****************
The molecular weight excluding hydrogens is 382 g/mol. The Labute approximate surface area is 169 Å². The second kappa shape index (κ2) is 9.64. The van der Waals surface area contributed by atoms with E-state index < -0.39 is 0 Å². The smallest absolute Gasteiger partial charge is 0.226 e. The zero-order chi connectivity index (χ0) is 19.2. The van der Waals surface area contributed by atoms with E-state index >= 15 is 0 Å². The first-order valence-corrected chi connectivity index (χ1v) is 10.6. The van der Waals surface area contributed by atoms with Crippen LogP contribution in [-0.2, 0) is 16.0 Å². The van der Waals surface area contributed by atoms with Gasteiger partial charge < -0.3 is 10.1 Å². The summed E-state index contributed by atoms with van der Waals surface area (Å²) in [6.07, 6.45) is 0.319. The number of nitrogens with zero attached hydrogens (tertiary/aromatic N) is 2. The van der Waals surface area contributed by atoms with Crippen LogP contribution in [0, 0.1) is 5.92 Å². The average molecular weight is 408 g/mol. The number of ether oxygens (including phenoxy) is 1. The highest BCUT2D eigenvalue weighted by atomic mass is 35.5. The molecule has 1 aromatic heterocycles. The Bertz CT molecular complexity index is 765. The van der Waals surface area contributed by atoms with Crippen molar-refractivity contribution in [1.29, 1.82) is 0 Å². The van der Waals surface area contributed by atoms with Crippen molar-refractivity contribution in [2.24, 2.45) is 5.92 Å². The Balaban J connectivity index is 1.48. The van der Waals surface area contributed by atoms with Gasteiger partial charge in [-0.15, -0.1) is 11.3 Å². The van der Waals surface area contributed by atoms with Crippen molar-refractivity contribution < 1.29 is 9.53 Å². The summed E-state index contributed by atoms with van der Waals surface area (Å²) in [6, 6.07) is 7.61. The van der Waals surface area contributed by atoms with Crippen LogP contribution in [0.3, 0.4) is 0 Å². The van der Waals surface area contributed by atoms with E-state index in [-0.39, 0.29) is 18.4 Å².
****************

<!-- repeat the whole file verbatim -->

The molecular weight excluding hydrogens is 382 g/mol. The Labute approximate surface area is 169 Å². The second kappa shape index (κ2) is 9.64. The van der Waals surface area contributed by atoms with E-state index < -0.39 is 0 Å². The smallest absolute Gasteiger partial charge is 0.226 e. The zero-order chi connectivity index (χ0) is 19.2. The van der Waals surface area contributed by atoms with E-state index >= 15 is 0 Å². The first-order valence-corrected chi connectivity index (χ1v) is 10.6. The van der Waals surface area contributed by atoms with Crippen LogP contribution in [-0.2, 0) is 16.0 Å². The van der Waals surface area contributed by atoms with Gasteiger partial charge < -0.3 is 10.1 Å². The summed E-state index contributed by atoms with van der Waals surface area (Å²) in [6.07, 6.45) is 0.319. The number of nitrogens with zero attached hydrogens (tertiary/aromatic N) is 2. The van der Waals surface area contributed by atoms with Crippen LogP contribution in [0, 0.1) is 5.92 Å². The average molecular weight is 408 g/mol. The number of ether oxygens (including phenoxy) is 1. The highest BCUT2D eigenvalue weighted by atomic mass is 35.5. The molecule has 1 aromatic heterocycles. The Bertz CT molecular complexity index is 765. The van der Waals surface area contributed by atoms with Crippen molar-refractivity contribution in [1.29, 1.82) is 0 Å². The van der Waals surface area contributed by atoms with Crippen molar-refractivity contribution in [2.24, 2.45) is 5.92 Å². The Balaban J connectivity index is 1.48. The van der Waals surface area contributed by atoms with Gasteiger partial charge in [-0.15, -0.1) is 11.3 Å². The van der Waals surface area contributed by atoms with Crippen molar-refractivity contribution < 1.29 is 9.53 Å². The summed E-state index contributed by atoms with van der Waals surface area (Å²) in [6, 6.07) is 7.61. The van der Waals surface area contributed by atoms with Crippen LogP contribution in [0.3, 0.4) is 0 Å². The van der Waals surface area contributed by atoms with E-state index in [-0.39, 0.29) is 18.4 Å².